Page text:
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The World's Craziest Gambles

From joking bets with friends to high-stakes play in a luxury super casino, we all enjoy the thrill of gambling. And in today's world, where we can use our mobile phones to log on to an online casino and play live roulette, it's never been easier. For some people, however, a friendly bet or a quick card game isn't enough. Throughout history, some people have always had to go the extra mile, staking huge fortunes or even the fate of nations on some very peculiar bets. Here, then, are a few of the world's craziest jackpot gambles -- both in and out of the casino.

big win rouletteWithin casino circles, British gambler Ashley Revell's bet is legendary. After selling off everything he owned, down to the contents of his wardrobe, as well as soliciting corporate sponsorship for his daring bet, Revell managed to raise around $136,000 (roughly £84,000). Travelling to Las Vegas, Revell staked this money -- all that he owned in the world -- on a single red-or-black roulette spin. Amazingly, he won. Showing remarkable self-control, Revell tipped the dealer, collected his winnings and walked out. He used the funds to start his own business.

Professional poker players are veterans of the betting world, expert at calculating the odds of a hand of cards. However, they're also known for their love of "proposition" bets -- bets on whether one of the challengers can drink ten beers in 30 minutes, do a back flip, or perform some other feat. Since professional gamblers spend a lot of time sitting down, one of the most common proposition bets within the poker community involves poker players betting that their colleagues won't be able to lose a specified amount of weight.

Crazy bets aren't limited to casinos, though. In fact, more gambling goes on in the world of science than most people might suspect. One of the most famous scientific wagers began in 1975 when physicist Stephen Hawking bet colleague Kip Thorne that a particular source of radiation, Cygnus X-1, was not a black hole (the existence of black holes was highly theoretical at the time). In 1990, Hawking conceded, purchasing Thorne a year's subscription to "Penthouse" -- much to Mrs Thorne's outrage. Ironically, Hawking was betting against his own theory, since much of his work relies on the existence of black holes.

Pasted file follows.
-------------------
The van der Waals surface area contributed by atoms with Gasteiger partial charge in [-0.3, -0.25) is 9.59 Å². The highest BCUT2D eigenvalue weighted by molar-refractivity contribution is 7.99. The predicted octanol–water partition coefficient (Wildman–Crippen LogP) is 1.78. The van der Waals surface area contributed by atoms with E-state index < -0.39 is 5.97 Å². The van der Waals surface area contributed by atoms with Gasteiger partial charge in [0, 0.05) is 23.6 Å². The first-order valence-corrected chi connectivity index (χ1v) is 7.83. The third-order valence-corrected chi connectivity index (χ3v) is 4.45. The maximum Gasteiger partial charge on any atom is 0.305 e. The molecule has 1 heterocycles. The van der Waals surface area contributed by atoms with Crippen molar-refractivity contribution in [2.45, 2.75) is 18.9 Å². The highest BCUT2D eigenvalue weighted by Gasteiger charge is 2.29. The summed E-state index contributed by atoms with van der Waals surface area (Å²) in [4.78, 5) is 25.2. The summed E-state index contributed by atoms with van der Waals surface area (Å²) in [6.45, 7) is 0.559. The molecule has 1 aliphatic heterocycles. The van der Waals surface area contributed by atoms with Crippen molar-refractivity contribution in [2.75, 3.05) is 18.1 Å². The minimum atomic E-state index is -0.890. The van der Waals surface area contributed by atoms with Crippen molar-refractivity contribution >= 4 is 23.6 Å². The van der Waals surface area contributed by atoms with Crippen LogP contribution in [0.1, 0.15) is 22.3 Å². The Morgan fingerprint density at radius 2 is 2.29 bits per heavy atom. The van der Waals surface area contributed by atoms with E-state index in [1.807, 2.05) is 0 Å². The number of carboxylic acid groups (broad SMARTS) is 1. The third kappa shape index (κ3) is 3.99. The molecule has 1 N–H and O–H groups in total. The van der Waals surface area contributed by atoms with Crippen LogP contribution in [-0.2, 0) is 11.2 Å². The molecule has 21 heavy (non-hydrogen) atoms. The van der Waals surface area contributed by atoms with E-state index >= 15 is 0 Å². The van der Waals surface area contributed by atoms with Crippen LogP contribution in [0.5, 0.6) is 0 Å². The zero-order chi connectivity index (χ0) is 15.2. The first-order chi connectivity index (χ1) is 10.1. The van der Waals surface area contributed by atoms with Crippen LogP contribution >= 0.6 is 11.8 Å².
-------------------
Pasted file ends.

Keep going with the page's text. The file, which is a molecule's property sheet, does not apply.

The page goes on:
In the 18th century, wealthy noblemen spent vast sums of money on gambling, both in conventional forms, such as card games and sporting wagers, and in more unusual circumstances. Richard Barry, 7th Earl of Barrymore, was one such gambler. Known both for his wild lifestyle -- he was known as "Hellgate" or "the rake of rakes" -- and for his fitness and love of sport, Barry would bet on anything. He even bet on prizefights in which his wife participated. Legend has it that Barry received a challenge from a particularly fat individual who bet that the Earl could not beat him in a footrace with a 35-yard handicap. Barry agreed to the wager without paying attention to the details. When the race began, Barry found himself chasing his rotund opponent down Black Lion Lane in Brighton, one of Britain's narrowest streets. Try though he might, the Earl could not get around his opponent's bulk and was forced to pay up.

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